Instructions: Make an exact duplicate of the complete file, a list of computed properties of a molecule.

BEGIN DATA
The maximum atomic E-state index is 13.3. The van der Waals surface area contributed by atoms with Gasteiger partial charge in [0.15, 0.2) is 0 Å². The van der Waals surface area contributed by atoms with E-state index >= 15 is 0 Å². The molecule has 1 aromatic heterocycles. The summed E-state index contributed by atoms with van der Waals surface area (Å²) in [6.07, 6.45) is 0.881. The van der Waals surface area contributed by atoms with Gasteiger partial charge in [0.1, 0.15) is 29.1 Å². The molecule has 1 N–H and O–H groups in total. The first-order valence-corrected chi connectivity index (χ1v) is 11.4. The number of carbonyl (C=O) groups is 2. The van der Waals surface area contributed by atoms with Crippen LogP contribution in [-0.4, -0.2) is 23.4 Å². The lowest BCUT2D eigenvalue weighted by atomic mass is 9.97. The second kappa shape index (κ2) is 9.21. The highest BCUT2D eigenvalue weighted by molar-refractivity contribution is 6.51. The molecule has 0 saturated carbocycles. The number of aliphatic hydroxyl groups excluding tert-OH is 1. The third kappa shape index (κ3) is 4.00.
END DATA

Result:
The maximum atomic E-state index is 13.3. The van der Waals surface area contributed by atoms with Gasteiger partial charge in [0.15, 0.2) is 0 Å². The van der Waals surface area contributed by atoms with E-state index >= 15 is 0 Å². The molecule has 1 aromatic heterocycles. The summed E-state index contributed by atoms with van der Waals surface area (Å²) in [6.07, 6.45) is 0.881. The van der Waals surface area contributed by atoms with Gasteiger partial charge in [0.1, 0.15) is 29.1 Å². The molecule has 1 N–H and O–H groups in total. The first-order valence-corrected chi connectivity index (χ1v) is 11.4. The number of carbonyl (C=O) groups is 2. The van der Waals surface area contributed by atoms with Crippen LogP contribution in [-0.4, -0.2) is 23.4 Å². The lowest BCUT2D eigenvalue weighted by atomic mass is 9.97. The second kappa shape index (κ2) is 9.21. The highest BCUT2D eigenvalue weighted by molar-refractivity contribution is 6.51. The molecule has 0 saturated carbocycles. The number of aliphatic hydroxyl groups excluding tert-OH is 1. The third kappa shape index (κ3) is 4.00.